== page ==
Decriminalisation of TV licence evasion consultation response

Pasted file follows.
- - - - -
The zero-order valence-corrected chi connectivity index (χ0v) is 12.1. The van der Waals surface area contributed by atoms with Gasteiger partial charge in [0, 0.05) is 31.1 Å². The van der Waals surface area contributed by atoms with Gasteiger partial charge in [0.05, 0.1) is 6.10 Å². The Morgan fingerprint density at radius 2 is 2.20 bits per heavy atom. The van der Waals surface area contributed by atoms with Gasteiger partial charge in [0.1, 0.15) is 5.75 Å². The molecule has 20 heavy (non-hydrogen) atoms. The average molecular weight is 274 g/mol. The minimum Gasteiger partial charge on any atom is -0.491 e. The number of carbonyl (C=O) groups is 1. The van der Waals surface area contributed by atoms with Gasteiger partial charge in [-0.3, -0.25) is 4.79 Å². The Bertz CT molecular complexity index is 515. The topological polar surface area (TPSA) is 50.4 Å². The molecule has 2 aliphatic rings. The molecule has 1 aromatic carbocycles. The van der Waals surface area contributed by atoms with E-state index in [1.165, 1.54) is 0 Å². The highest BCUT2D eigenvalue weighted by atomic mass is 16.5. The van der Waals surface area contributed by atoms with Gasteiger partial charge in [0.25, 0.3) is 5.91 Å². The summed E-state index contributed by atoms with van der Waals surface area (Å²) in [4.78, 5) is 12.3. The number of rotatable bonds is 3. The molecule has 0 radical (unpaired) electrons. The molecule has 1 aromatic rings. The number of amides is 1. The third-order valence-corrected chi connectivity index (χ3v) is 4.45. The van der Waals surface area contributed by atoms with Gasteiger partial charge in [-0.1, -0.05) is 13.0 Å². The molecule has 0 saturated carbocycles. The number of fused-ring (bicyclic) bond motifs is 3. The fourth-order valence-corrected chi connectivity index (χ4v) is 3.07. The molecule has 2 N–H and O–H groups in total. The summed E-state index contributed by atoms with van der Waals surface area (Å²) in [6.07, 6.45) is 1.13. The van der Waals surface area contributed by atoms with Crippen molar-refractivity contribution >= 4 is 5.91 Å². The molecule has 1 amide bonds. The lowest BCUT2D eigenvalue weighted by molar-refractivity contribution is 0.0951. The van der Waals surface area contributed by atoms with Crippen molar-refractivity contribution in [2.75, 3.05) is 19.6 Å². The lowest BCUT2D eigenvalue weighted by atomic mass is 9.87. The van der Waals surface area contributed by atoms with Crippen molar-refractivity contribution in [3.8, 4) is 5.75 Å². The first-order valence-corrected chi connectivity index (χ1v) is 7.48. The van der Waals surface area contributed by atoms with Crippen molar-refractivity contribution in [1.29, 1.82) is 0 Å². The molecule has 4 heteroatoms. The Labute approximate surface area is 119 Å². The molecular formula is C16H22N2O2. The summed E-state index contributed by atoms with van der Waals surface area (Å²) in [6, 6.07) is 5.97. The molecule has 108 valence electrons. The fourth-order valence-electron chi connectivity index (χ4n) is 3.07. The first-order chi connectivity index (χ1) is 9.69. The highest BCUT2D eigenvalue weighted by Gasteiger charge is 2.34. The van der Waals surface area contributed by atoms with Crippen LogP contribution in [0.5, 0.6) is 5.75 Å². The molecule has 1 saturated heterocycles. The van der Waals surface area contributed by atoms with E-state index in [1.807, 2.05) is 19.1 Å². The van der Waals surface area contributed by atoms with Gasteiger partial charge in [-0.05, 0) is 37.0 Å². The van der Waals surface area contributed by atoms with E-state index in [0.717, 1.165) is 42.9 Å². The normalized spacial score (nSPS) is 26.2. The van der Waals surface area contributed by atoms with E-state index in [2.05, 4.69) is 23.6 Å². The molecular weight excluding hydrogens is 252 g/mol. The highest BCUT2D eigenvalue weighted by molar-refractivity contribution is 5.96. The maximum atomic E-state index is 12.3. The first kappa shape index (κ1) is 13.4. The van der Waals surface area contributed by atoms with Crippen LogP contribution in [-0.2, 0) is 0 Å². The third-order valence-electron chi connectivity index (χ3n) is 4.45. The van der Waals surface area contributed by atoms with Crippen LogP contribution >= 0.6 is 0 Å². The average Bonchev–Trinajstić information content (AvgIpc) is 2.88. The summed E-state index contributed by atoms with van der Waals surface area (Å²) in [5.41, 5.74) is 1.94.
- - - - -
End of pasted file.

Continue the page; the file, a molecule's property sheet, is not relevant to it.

first_imgDecriminalisation of TV licence evasion consultation response The consultation invited views on whether the government should proceed with the decriminalisation of TV licence evasion by replacing the criminal sanction with an alternative civil enforcement scheme. It set out four criteria against which the issue of decriminalisation would be considered:whether an alternative enforcement scheme is fairer and more proportionate;the cost and difficulty to implement any alternative scheme;the potential impact on licence fee payers, particularly the most vulnerable and those with protected characteristics; andthe overall impact on licence fee collection.The consultation closed on 1 April 2020 after receiving 154,737 responses from individuals, campaign organisations and other stakeholders. A summary of the responses is included in today’s publication.After carefully considering the responses received, the government remains concerned that a criminal sanction for TV licence evasion is increasingly disproportionate and unfair in a modern public service broadcasting system. The consultation responses showed that a significant number of people oppose the criminal sanction with some highlighting the considerable stress and anxiety it can cause for individuals, including for the most vulnerable in society, such as older people.However, the government recognises that changing the sanction for TV licence evasion would have wide-ranging impacts for licence fee payers, including the potential for significantly higher fines and costs for individuals who evade the licence fee requirement under a civil regime. The consultation also highlighted significant impacts in terms of both the cost and implementation – particularly as the current system is very efficiently handled in the Magistrates Court – and challenges posed to the ongoing collection of the licence fee. The government remains determined that any future change to the TV licence sanction or enforcement scheme should not be seen as an invitation to evade the TV licence requirement, nor should it privilege the rule-breaking minority over the rule-abiding majority.The government’s consultation response, which we publish today, therefore sets out that the issue of decriminalisation will remain under active consideration while more work is undertaken to understand the impact of alternative enforcement schemes.In particular, a future decision on decriminalising TV licence evasion would benefit from consideration in the context of wider reform to the BBC. The Secretary of State for Digital, Culture, Media and Sport has a roadmap for reform of the BBC and this provides critical context for any future decision on decriminalisation.The government will therefore take forward these considerations in the broader context of the next licence fee settlement, which will set the level of the Licence Fee for a period of at least five years from 2022, and where negotiations have recently formally begun. /Public Release. This material comes from the originating organization and may be of a point-in-time nature, edited for clarity, style and length. View in full here. Why?Well, unlike many news organisations, we have no sponsors, no corporate or ideological interests. We don’t put up a paywall – we believe in free access to information of public interest. Media ownership in Australia is one of the most concentrated in the world (Learn more). Since the trend of consolidation is and has historically been upward, fewer and fewer individuals or organizations control increasing shares of the mass media in our country. According to independent assessment, about 98% of the media sector is held by three conglomerates. This tendency is not only totally unacceptable, but also to a degree frightening). Learn more hereWe endeavour to provide the community with real-time access to true unfiltered news firsthand from primary sources. It is a bumpy road with all sorties of difficulties. We can only achieve this goal together. Our website is open to any citizen journalists and organizations who want to contribute, publish high-quality insights or send media releases to improve public access to impartial information. You and we have the right to know, learn, read, hear what and how we deem appropriate.Your support is greatly appreciated. All donations are kept completely private and confidential.Thank you in advance!Tags:anxiety, campaign, Criminal, culture, digital, Government, Impact, licence, magistrates court, older people, reform, Secretary, secretary of state, settlement, Society, stress, UK, UK Governmentlast_img read more